Art restoration worth $100,000 is a major task

May 13, 2004, vol. 30 no. 2
By Carol Thorbes

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Like a plastic surgeon deftly wielding a laser beam over a human face, art conservators peeled back layers of time and restored B.C. Pageant to its original beauty.

Fraser Spafford Ricci art and archival conservation and Andrew Todd of AT conservators worked 72 person days cleaning, infilling, mounting and installing the mammoth Charles Comfort mural at SFU.

Fraser Spafford Ricci, a five-person company in South Surrey, is known for impressive restoration projects, such as the original indenture signed by U.S. President George Washington.

Todd is a private art conservator on Bowen Island.

The sheer size of Comfort's panoramic ode to B.C. history made its $100,000 restoration a unique challenge and the largest project to date for the conservators.

B.C. Pageant had to be carved into 10 panels before it could be transported in long tubes from TD Bank to the conservators.

Using a small brush and cotton swabs, similar to long Q-tips, the conservators took 400 hours to clean the Comfort mural with a specially designed gel.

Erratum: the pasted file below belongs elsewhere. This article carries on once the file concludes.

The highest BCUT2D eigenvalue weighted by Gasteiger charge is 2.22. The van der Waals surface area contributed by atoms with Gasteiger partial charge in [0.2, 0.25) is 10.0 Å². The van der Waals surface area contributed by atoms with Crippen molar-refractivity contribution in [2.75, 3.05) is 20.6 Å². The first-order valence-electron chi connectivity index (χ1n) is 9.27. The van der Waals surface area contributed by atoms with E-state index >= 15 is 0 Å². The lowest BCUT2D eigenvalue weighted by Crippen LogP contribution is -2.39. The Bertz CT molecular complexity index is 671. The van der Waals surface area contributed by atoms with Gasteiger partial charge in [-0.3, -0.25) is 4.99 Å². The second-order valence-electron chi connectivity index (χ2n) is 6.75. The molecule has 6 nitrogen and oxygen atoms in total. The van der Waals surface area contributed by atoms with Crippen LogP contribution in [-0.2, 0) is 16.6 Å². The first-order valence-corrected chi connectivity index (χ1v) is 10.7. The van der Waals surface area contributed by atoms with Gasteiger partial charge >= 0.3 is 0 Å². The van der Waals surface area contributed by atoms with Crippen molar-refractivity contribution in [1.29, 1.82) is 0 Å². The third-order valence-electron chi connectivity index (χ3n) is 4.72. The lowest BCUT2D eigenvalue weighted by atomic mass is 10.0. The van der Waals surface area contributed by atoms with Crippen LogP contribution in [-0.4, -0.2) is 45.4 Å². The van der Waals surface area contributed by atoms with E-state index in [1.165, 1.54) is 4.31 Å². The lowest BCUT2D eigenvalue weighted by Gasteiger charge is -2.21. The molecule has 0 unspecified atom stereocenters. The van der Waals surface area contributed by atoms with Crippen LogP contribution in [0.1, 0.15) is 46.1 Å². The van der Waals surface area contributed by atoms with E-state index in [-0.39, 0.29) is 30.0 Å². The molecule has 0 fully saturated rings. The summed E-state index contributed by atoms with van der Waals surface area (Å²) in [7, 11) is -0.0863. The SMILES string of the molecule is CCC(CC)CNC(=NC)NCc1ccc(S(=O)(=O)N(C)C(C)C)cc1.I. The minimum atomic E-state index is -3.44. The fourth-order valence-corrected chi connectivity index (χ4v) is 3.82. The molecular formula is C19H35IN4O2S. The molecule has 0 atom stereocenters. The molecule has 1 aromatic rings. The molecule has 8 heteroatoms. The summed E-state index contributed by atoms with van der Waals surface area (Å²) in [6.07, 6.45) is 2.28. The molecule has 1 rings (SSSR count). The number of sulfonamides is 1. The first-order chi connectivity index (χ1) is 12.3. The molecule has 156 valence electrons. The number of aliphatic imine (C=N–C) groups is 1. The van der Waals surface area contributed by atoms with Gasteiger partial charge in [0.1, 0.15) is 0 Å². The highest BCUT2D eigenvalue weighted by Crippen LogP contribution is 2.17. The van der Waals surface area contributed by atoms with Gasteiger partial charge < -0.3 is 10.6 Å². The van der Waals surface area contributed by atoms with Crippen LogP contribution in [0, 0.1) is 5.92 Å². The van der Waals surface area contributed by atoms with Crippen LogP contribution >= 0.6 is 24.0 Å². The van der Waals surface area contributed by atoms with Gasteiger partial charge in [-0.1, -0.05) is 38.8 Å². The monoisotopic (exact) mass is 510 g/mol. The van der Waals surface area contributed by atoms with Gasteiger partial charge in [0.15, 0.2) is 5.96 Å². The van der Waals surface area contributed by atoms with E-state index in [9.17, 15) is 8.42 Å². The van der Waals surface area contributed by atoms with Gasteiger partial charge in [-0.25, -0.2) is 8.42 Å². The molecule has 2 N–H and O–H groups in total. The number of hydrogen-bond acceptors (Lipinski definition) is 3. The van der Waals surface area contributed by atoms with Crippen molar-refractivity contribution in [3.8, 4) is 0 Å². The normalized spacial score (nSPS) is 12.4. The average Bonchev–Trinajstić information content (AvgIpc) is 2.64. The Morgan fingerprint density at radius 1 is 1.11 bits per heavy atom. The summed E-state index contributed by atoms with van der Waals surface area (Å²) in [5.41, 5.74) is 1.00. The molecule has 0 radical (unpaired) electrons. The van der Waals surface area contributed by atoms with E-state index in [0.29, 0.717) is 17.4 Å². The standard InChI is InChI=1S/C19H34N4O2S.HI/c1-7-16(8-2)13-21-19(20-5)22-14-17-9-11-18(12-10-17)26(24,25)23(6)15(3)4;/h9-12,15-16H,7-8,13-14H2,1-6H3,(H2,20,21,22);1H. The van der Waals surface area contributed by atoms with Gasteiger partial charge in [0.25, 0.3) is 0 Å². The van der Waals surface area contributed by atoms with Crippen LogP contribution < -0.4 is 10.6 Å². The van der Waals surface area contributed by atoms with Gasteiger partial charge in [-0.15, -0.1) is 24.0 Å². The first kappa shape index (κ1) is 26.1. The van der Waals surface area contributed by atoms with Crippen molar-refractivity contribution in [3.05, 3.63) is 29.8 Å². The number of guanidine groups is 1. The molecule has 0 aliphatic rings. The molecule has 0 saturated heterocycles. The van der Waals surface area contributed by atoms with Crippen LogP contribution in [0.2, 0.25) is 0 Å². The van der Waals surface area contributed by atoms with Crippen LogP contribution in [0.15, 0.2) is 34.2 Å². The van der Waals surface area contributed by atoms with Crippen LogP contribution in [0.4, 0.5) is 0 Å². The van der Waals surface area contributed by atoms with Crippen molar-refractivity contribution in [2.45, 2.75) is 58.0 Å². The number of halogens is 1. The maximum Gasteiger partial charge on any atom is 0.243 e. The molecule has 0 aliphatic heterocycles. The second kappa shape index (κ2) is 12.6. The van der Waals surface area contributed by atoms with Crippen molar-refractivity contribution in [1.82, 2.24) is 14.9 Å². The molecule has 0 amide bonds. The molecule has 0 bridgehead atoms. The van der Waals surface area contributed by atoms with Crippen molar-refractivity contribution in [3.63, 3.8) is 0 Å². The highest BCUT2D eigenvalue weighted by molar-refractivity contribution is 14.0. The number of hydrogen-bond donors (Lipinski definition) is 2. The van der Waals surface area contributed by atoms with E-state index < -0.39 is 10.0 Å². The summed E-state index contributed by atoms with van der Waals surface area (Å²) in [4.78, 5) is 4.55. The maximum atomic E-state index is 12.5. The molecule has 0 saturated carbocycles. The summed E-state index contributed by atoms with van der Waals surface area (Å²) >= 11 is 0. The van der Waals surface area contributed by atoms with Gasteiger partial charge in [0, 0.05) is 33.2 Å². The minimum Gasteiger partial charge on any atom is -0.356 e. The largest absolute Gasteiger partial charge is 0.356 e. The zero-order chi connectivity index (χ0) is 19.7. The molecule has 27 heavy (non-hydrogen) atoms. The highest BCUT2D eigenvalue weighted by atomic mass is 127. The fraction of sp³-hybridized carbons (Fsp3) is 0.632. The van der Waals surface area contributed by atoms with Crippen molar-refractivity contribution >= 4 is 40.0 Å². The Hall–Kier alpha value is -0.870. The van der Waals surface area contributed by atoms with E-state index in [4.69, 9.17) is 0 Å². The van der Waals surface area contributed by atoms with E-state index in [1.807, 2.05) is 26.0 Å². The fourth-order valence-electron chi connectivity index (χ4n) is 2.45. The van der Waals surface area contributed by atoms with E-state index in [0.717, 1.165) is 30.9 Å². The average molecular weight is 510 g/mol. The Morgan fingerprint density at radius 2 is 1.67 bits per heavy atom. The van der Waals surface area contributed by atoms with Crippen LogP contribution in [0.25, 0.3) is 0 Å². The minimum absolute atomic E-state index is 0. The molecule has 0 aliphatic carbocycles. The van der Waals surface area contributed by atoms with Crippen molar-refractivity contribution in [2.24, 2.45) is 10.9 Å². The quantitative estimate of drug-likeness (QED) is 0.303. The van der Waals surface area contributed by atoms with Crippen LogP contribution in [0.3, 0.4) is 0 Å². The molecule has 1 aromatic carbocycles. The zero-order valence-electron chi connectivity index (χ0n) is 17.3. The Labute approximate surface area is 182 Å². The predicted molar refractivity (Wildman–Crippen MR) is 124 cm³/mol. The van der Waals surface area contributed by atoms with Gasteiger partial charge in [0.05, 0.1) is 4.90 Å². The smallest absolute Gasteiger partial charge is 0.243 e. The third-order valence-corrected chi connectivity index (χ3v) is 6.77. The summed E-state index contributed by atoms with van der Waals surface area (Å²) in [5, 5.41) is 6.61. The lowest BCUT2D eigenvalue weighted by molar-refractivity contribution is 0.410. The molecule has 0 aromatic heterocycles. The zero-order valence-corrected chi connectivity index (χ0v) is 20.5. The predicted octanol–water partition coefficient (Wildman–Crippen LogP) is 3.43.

Sarah Spafford-Ricci, one of the principal conservators at Fraser Spafford Ricci, credits SFU with having the foresight to make some progressive choices to conserve the Comfort mural.

One was having the canvas sections affixed to custom-made aluminum honeycomb mounting panels constructed in California.

The mounting panels can be easily removed and re-installed because of their interlocking design. They also provide seismic protection because they isolate the mural from the building's walls.

“Conservators are conserving the past, but always looking to the future, attempting to preserve artistic integrity and make the artwork last longer,” says Spafford-Ricci.

Perched on scaffolding, a team of nine hoisted B.C. Pageant's 10 panel-backed canvas pieces into position in a custom-made frame that hangs nine metres above ground.

Conservators (left to right) Sarah Spafford-Ricci, Tracey Klein and Tara Fraser stand on scaffolding to guide one of 10 three-metre-high panels into place to form B.C. Pageant.

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